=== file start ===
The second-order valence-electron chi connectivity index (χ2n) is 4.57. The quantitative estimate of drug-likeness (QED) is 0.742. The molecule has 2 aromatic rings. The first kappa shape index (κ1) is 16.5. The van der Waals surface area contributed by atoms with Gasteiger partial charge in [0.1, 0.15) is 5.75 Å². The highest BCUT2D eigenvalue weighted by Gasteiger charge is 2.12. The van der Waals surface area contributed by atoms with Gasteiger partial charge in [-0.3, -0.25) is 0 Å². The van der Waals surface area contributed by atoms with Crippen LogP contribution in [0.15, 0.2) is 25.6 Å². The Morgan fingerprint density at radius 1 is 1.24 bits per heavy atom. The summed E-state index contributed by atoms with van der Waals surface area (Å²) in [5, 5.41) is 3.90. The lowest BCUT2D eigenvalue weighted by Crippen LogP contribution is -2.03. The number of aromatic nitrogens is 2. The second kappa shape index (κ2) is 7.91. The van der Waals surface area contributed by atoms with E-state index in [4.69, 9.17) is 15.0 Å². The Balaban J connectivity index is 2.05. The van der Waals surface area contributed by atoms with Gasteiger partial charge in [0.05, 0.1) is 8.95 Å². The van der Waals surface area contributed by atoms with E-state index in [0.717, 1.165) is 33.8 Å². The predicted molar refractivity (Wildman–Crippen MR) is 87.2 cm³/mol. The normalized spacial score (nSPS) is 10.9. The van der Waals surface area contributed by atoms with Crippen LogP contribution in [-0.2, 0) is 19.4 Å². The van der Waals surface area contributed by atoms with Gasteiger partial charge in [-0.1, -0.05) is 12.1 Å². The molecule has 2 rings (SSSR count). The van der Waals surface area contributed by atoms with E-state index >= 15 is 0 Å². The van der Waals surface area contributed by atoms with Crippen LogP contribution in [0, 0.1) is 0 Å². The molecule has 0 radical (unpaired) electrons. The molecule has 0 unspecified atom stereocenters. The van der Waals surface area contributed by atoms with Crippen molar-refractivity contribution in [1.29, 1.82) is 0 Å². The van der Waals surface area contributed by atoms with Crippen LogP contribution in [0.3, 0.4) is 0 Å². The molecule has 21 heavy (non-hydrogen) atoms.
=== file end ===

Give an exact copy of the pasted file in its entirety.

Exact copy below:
The second-order valence-electron chi connectivity index (χ2n) is 4.57. The quantitative estimate of drug-likeness (QED) is 0.742. The molecule has 2 aromatic rings. The first kappa shape index (κ1) is 16.5. The van der Waals surface area contributed by atoms with Gasteiger partial charge in [0.1, 0.15) is 5.75 Å². The highest BCUT2D eigenvalue weighted by Gasteiger charge is 2.12. The van der Waals surface area contributed by atoms with Gasteiger partial charge in [-0.3, -0.25) is 0 Å². The van der Waals surface area contributed by atoms with Crippen LogP contribution in [0.15, 0.2) is 25.6 Å². The Morgan fingerprint density at radius 1 is 1.24 bits per heavy atom. The summed E-state index contributed by atoms with van der Waals surface area (Å²) in [5, 5.41) is 3.90. The lowest BCUT2D eigenvalue weighted by Crippen LogP contribution is -2.03. The number of aromatic nitrogens is 2. The second kappa shape index (κ2) is 7.91. The van der Waals surface area contributed by atoms with E-state index in [4.69, 9.17) is 15.0 Å². The Balaban J connectivity index is 2.05. The van der Waals surface area contributed by atoms with Gasteiger partial charge in [0.05, 0.1) is 8.95 Å². The van der Waals surface area contributed by atoms with E-state index in [0.717, 1.165) is 33.8 Å². The predicted molar refractivity (Wildman–Crippen MR) is 87.2 cm³/mol. The normalized spacial score (nSPS) is 10.9. The van der Waals surface area contributed by atoms with Crippen LogP contribution in [-0.2, 0) is 19.4 Å². The van der Waals surface area contributed by atoms with Gasteiger partial charge in [-0.1, -0.05) is 12.1 Å². The molecule has 2 rings (SSSR count). The van der Waals surface area contributed by atoms with E-state index >= 15 is 0 Å². The van der Waals surface area contributed by atoms with Crippen LogP contribution in [0, 0.1) is 0 Å². The molecule has 0 radical (unpaired) electrons. The molecule has 0 unspecified atom stereocenters. The van der Waals surface area contributed by atoms with Crippen molar-refractivity contribution in [1.29, 1.82) is 0 Å². The van der Waals surface area contributed by atoms with Crippen LogP contribution in [0.3, 0.4) is 0 Å². The molecule has 21 heavy (non-hydrogen) atoms.